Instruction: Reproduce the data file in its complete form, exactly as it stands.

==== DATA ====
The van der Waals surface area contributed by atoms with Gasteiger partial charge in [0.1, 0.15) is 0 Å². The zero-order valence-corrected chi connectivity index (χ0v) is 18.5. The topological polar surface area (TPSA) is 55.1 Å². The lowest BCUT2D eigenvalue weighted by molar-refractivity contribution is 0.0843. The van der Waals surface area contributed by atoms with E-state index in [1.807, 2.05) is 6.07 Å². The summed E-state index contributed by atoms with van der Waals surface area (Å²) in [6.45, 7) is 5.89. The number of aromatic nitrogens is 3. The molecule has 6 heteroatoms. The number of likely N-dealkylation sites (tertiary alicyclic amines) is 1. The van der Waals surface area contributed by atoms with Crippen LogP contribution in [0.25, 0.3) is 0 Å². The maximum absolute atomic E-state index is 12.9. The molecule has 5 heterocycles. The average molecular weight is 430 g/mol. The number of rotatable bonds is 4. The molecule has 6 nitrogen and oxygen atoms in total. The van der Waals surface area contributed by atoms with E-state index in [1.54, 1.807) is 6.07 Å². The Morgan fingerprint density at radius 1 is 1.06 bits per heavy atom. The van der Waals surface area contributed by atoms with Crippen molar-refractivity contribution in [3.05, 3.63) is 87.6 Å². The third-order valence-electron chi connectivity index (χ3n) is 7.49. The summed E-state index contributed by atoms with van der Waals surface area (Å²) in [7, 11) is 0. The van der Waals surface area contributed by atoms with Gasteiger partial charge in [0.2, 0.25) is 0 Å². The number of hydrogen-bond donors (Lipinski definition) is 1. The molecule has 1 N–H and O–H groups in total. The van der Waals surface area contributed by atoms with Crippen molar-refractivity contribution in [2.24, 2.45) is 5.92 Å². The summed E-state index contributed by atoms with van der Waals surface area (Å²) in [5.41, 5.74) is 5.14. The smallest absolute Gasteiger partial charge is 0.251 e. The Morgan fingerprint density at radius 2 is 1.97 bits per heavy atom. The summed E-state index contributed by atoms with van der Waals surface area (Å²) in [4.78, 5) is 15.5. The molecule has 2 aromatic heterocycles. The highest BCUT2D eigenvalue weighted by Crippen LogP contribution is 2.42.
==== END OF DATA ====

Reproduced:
The van der Waals surface area contributed by atoms with Gasteiger partial charge in [0.1, 0.15) is 0 Å². The zero-order valence-corrected chi connectivity index (χ0v) is 18.5. The topological polar surface area (TPSA) is 55.1 Å². The lowest BCUT2D eigenvalue weighted by molar-refractivity contribution is 0.0843. The van der Waals surface area contributed by atoms with E-state index in [1.807, 2.05) is 6.07 Å². The summed E-state index contributed by atoms with van der Waals surface area (Å²) in [6.45, 7) is 5.89. The number of aromatic nitrogens is 3. The molecule has 6 heteroatoms. The number of likely N-dealkylation sites (tertiary alicyclic amines) is 1. The van der Waals surface area contributed by atoms with Crippen LogP contribution in [0.25, 0.3) is 0 Å². The maximum absolute atomic E-state index is 12.9. The molecule has 5 heterocycles. The average molecular weight is 430 g/mol. The number of rotatable bonds is 4. The molecule has 6 nitrogen and oxygen atoms in total. The van der Waals surface area contributed by atoms with E-state index in [1.54, 1.807) is 6.07 Å². The Morgan fingerprint density at radius 1 is 1.06 bits per heavy atom. The van der Waals surface area contributed by atoms with Crippen molar-refractivity contribution in [3.05, 3.63) is 87.6 Å². The third-order valence-electron chi connectivity index (χ3n) is 7.49. The summed E-state index contributed by atoms with van der Waals surface area (Å²) in [7, 11) is 0. The van der Waals surface area contributed by atoms with Gasteiger partial charge in [0.2, 0.25) is 0 Å². The number of hydrogen-bond donors (Lipinski definition) is 1. The molecule has 1 N–H and O–H groups in total. The van der Waals surface area contributed by atoms with Crippen molar-refractivity contribution in [2.24, 2.45) is 5.92 Å². The summed E-state index contributed by atoms with van der Waals surface area (Å²) in [5.41, 5.74) is 5.14. The smallest absolute Gasteiger partial charge is 0.251 e. The Morgan fingerprint density at radius 2 is 1.97 bits per heavy atom. The summed E-state index contributed by atoms with van der Waals surface area (Å²) in [4.78, 5) is 15.5. The molecule has 2 aromatic heterocycles. The highest BCUT2D eigenvalue weighted by Crippen LogP contribution is 2.42.